Leaders of 47 European countries will meet in Chisinau, Moldova on 1 June in a gathering called the European Political Community (EPC). It is a sort of geo-political response to the challenges arising from the Russian aggression in Ukraine, the growing influence of Chinese money and power through its “One Belt One Road” initiative and the impact of Brexit. It is of course a strong signal of support for Moldova, a small country where most people want to orientate more towards the European Union and away from the Russian sphere of influence. The problem with the EPC is that it creates a forum that legitimises authoritarian leaders, like President Erdoğan of Turkey. It lacks a democratic underpinning and undermines the Council of Europe. Moldovan people look to Europe because of its values, strongly embedded in the European Convention of Human Rights. The EPC is not a place where those values will be promoted, and I believe the European labour movement should stay clear of it.
The Council of Europe – founded on democracy and human rights
In these turbulent times, we need a strong Council of Europe with its protection of democratic practices and human rights. Its human rights framework is a key part of the answer to the rise of the extreme right in Europe. Whereas Erdoğan will be celebrated in the EPC following his victory in the Turkish presidential elections, the Council of Europe questions his government’s record on human rights. It is in the EPC that those arguing for a tough policy on refugees like UK’s Sunak, Hungary’s Orban and Italy’s Meloni will find space without concerns for democratic processes. This initiative is promoted by the French President Macron and his ambitions of grandeur will be part of his motives. It will be a forum that does not question the way he is riding rough-shod over the French parliament and French workers by using extraordinary powers to push through pensions reform. French workers and our affiliates will continue their mobilisation against this decision with a 14th national day of action on 6 June.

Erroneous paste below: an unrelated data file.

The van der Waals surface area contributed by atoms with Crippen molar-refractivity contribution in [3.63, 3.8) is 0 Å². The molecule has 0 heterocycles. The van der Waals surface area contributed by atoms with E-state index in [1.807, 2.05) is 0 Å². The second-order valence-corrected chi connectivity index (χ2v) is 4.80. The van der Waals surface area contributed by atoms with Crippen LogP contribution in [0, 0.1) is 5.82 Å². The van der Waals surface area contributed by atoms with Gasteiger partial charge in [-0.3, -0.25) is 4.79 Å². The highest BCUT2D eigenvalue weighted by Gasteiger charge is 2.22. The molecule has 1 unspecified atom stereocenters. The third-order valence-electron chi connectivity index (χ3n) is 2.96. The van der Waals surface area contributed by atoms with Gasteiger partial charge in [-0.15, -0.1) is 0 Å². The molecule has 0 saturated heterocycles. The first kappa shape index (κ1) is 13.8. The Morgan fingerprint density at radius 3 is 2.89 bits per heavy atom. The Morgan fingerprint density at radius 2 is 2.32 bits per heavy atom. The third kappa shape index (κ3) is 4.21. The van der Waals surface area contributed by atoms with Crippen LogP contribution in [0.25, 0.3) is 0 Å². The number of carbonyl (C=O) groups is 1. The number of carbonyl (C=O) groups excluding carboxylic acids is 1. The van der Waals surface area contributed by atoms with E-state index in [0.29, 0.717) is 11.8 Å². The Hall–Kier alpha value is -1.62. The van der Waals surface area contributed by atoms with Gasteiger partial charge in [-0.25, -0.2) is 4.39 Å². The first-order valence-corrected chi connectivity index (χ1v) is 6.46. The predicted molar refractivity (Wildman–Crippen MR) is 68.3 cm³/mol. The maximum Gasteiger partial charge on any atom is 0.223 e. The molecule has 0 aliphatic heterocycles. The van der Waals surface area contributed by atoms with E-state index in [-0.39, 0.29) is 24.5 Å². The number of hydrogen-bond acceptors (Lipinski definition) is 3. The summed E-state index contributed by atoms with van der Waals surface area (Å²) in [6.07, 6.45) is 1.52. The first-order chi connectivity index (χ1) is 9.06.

The threat of the extreme-right
The EPC does not offer a compass to the people of Russia for what comes after Putin, after the war with Ukraine. The Council of Europe does. Its emphasis on democratic institutions at all levels, from the municipal, regional to the national and its human rights framework will need to be part of a future solution to bring peace, security and social justice. While the EPC will condemn the senseless Russian missile attacks on hospitals, city centres and people in Ukraine, its geo-political nature gives priority to the role of states and their security interests. This is very different from the idea of a community of people across borders that are equal, have rights and that is part of the reasoning of the Council of Europe. It is these concepts of inclusiveness and universal rights that need defending against the far-right who sent their shock troops onto the streets of Brussels last weekend. The demonstration by Vlaams Belang claimed that it must force government to listen with a clear hint of the need for violent opposition. Anti-fascists, including the unions, mobilised in a counter-demo while in Berlin, the ETUC Congress gave a very strong signal where Europe’s unions stand – on the side of workers, our human and trade union rights and against fascism.
These rights are universal and indivisible. You cannot be for the right to strike but against non-discrimination of workers in the LGBT+ community. That is why it is so disappointing and difficult to understand how the chair of the NOTU trade union confederation in Uganda could welcome the country’s new anti-LGBT+ legislation that condemns same-sex lovers to life imprisonment if caught. The workers’ group in the International Labour Organisation (ILO) of which he is a member has a task to do. For many union leaders, for ILO staff and others who are part of the LGTB+ community the country is not safe. The forthcoming International Labour Conference (ILC) will discuss these issues linked with the implementation of ILO convention 190 on violence and harassment. It is worrying that the Presidency of the ILC will be with Qatar – no understatement to say that this is not the best country to give positive leadership on these issues.
The ILC and the work of the ILO is so crucial for workers and the trade unions who are facing attacks on their rights not least in Belgium and UK. The ETUC Congress adopted an emergency resolution on Qatar and on the right to strike making clear where we stand. You can read more on the ETUC Congress and the contributions of the EPSU delegation elsewhere in the newsletter. Congress expressed support for the work of the ETUC on public services with several delegates calling for an ETUC campaign in favour of public services. EPSU wishes success and all the very best to the ETUC team.